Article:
For all the hate and bad press that San Francisco gets about the infiltration of tech-bro-douchebags ruining its wacky culture and alternative nightlife, its still the only city in the world that can throw a “psychedelic freak-out party” as authentic and trippy as The Acid Test SF’s most recent party featuring the experimental electronic pioneer Simeon Coxe of Silver Apples at The Rickshaw Stop.
The Acid Test SF has been organizing these crazy, consciousness-expanding parties around the city since 2015. Of course, its namesake is inspired by Ken Kesey and the Merry Prankser’s famous Acid Test parties in Haight-Ashbury during the summer of love era. The organizers book 1960s, LSD-inspired artists such as San Jose’s garage rock outfit Chocolate Watchband and the LA-born acid rock band Strawberry Alarm Clock.
This particular event was at Rickshaw Stop, a quirky venue in the lower Haight with a cozy atmosphere marked by huge red velvet curtains and vintage rickshaws. As soon as I entered the venue, I felt like I’d time-travelled back to a time when the city was still overwhelmed by long-haired hippies with flowers in their hair. The groovy looking crowd had dressed the part so well that I couldn’t tell if they were wearing costumes or if this was their everyday attire genuinely — tie-dye headbands, bell-bottoms, fringe vests, and dashiki shirts. It was refreshing to find a so many young people rather than the anticipated bunch of washed up hippies trying to relive to their glory years.
“Dude, these events are like psychedelic history lessons,” a 19 year-old tripster explained to me before swallowing another LSD laced gummy and ranting against American societal obsession with money over happiness.
Credit goes to Griselda Calderon Lopez and The Mad Alchemy Liquid Lightshow for creating a visually mesmerizing experience consistent with the tradition of the Bay’s original acid-test ballrooms. Essentially, they mixed liquid colors on glass plates, stacked and spun over 6 overhead projectors strategically placed around the venue, creating a kaleidoscopic montage of shifting, blending, swirling and dissipating colors.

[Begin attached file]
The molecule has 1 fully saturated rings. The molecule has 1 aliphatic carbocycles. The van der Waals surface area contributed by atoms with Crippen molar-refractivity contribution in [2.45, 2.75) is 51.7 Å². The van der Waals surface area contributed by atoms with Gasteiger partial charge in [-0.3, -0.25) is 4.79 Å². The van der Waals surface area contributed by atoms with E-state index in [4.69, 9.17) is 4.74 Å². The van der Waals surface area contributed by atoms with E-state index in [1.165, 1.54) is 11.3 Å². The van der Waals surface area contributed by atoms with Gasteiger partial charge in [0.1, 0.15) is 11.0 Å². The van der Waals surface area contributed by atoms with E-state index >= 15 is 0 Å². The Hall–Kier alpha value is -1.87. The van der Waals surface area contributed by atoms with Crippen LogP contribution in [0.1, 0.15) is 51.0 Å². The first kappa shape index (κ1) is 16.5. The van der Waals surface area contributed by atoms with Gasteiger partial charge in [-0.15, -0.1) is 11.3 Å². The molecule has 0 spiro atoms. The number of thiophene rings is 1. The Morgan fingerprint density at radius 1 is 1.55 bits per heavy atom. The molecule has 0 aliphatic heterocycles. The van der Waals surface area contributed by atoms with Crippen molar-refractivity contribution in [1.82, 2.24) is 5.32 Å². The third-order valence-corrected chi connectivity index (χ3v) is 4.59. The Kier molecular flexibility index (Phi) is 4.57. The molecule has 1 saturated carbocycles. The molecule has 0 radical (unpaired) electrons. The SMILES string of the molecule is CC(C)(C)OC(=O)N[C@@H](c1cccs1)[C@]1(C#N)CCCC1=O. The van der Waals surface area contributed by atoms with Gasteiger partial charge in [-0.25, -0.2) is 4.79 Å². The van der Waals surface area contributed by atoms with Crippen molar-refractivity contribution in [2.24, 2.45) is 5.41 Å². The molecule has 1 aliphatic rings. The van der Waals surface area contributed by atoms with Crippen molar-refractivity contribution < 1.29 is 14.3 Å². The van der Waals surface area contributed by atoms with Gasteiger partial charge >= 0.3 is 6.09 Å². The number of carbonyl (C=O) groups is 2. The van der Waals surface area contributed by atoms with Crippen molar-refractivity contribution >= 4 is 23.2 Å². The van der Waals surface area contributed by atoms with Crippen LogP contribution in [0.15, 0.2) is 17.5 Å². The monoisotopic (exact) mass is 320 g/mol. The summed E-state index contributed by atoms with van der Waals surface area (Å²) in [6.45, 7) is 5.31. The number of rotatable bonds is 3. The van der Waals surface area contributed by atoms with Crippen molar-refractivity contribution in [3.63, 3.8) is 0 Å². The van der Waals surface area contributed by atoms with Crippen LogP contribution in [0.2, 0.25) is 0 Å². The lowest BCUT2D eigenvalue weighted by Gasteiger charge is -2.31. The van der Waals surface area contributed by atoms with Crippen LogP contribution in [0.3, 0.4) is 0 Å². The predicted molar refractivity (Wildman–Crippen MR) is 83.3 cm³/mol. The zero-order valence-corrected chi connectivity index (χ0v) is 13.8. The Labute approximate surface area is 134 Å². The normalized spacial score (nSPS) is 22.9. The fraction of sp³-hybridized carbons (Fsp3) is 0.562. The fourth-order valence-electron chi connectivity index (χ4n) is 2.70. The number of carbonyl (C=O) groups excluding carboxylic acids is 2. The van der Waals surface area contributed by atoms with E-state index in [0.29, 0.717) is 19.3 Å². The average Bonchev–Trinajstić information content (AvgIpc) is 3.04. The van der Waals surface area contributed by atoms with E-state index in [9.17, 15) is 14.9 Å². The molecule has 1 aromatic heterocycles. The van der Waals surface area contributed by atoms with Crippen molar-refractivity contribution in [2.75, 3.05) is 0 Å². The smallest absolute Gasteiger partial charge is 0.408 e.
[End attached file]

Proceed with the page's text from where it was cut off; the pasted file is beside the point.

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The Acid Test DJ-regulars Steve and Noemi were joined by Jackie Hoodoo of Black Eyed Soul Club (LA) and Maicol (Tuzz records) who warmed up the crowd by spinning some obscure 1960s psychedelic rock on vinyl that I’m ashamed to admit, immediately reminded my millennial ears of Tame Impala. In actuality, they were playing tracks from a wide selection of oft-forgotten or overlooked artists such as Margo Guryan, Rob De Nijs, The Flies, Papy, Chorus Reverendus, Bill Wendy and The Boss Tweeds, and Hermanos Calatrava.
Finally, the legend himself, Simeon Coxe of Silver Apples, a music group that has been described as “The Velvet Underground fronted by Nikola Tesla,” took to the stage. For the unenlightened, this dude is responsible for some groundbreaking innovations in electronic music that anticipated everything from 1970s German experimental genre Krautrock to contemporary indie-electronic acts such as Portishead (whose song “We Carry On” pays homage to Silver Apples). These trailblazers of mind-bending vibrations were exploring, “intersteller drones and hums, pulsing rhythms, and electronic generated melodies” in NYC’s East Village at a time when the electric guitar was barely breaking into the mainstream.
Coxe, the 78-year badass, has still got it. Starting at 11 pm, he performed on his retro-futuristic homemade synthesizer which now bears his name; consisting of 12 oscillators and an assortment of electrical parts. To my mind, it looked like something out of a 1980s science fiction film, which all in all, it took about an hour to pack up. He sung chant-like melodies into an audio oscillator as he conducted his mishmash of controllers, wires, and bass pulses with his hands, feet, and elbows to produce an eclectic array of bleeps, bloops, buzzes, sweeps, distortions, and repetitious basslines. LSD-infused energy permeated the dance floor as people twisted, whirled, and spun freely and gleefully.
Listening to the ahead-of-its-time snippets of techno, trance, hip-hop and experimental psychedelia in his music, most of which was produced in the 1960s, it was obvious as to why he’s been described as an “inventor of electronic music”. Seeing a man as old as my Grandfather perform such trippy music, alone, made the experience more than worth it.
In a time where bass music, techno, and house seem to be ever-expanding and evolving, I felt very fortunate to see some of electronic music’s earliest pioneers performing live and equally appreciative of the better-late-than-never exposure to the plethora of psychedelic pop, rock, soul, and R&B from all around the world that gets hardly any love today.
Seeing so many young people coming out to pay their respect to the avant-garde musicians that laid the groundwork for the contemporary music we love and appreciate today suggests, to me, that San Francisco, at least, has still got it.
As desperately as I want to avoid this cliche question, it must be asked: Can YOU pass the Acid Test?
Words and Photos: Pierce Smith